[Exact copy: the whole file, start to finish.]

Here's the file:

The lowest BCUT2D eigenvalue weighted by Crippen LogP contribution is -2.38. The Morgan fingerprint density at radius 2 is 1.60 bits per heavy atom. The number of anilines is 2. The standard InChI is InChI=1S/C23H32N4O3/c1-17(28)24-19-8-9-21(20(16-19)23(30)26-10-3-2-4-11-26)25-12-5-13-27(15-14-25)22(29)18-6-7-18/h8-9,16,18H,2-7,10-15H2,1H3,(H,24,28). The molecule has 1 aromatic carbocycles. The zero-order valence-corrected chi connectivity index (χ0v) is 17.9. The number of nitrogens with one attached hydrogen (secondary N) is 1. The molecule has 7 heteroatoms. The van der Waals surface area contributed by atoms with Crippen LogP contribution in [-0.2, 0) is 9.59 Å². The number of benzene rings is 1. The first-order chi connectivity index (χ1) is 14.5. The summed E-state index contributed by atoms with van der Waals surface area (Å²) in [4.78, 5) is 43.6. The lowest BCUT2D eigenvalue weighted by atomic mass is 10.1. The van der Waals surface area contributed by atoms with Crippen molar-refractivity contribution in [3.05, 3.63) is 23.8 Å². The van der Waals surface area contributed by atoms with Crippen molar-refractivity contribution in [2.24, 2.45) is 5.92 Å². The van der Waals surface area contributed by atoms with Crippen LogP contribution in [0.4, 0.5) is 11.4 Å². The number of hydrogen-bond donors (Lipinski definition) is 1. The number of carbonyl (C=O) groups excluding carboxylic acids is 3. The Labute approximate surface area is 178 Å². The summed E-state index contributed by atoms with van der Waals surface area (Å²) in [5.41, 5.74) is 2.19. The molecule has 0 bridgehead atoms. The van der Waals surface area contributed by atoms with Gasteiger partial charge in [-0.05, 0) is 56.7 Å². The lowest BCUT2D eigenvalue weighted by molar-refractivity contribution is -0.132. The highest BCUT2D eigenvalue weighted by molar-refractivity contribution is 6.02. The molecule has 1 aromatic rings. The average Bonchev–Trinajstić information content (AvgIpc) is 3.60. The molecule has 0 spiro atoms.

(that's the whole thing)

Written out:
The lowest BCUT2D eigenvalue weighted by Crippen LogP contribution is -2.38. The Morgan fingerprint density at radius 2 is 1.60 bits per heavy atom. The number of anilines is 2. The standard InChI is InChI=1S/C23H32N4O3/c1-17(28)24-19-8-9-21(20(16-19)23(30)26-10-3-2-4-11-26)25-12-5-13-27(15-14-25)22(29)18-6-7-18/h8-9,16,18H,2-7,10-15H2,1H3,(H,24,28). The molecule has 1 aromatic carbocycles. The zero-order valence-corrected chi connectivity index (χ0v) is 17.9. The number of nitrogens with one attached hydrogen (secondary N) is 1. The molecule has 7 heteroatoms. The van der Waals surface area contributed by atoms with Crippen LogP contribution in [-0.2, 0) is 9.59 Å². The number of benzene rings is 1. The first-order chi connectivity index (χ1) is 14.5. The summed E-state index contributed by atoms with van der Waals surface area (Å²) in [4.78, 5) is 43.6. The lowest BCUT2D eigenvalue weighted by atomic mass is 10.1. The van der Waals surface area contributed by atoms with Crippen molar-refractivity contribution in [3.05, 3.63) is 23.8 Å². The van der Waals surface area contributed by atoms with Crippen molar-refractivity contribution in [2.24, 2.45) is 5.92 Å². The van der Waals surface area contributed by atoms with Crippen LogP contribution in [0.4, 0.5) is 11.4 Å². The number of hydrogen-bond donors (Lipinski definition) is 1. The number of carbonyl (C=O) groups excluding carboxylic acids is 3. The Labute approximate surface area is 178 Å². The summed E-state index contributed by atoms with van der Waals surface area (Å²) in [5.41, 5.74) is 2.19. The molecule has 0 bridgehead atoms. The van der Waals surface area contributed by atoms with Gasteiger partial charge in [-0.05, 0) is 56.7 Å². The lowest BCUT2D eigenvalue weighted by molar-refractivity contribution is -0.132. The highest BCUT2D eigenvalue weighted by molar-refractivity contribution is 6.02. The molecule has 1 aromatic rings. The average Bonchev–Trinajstić information content (AvgIpc) is 3.60. The molecule has 0 spiro atoms.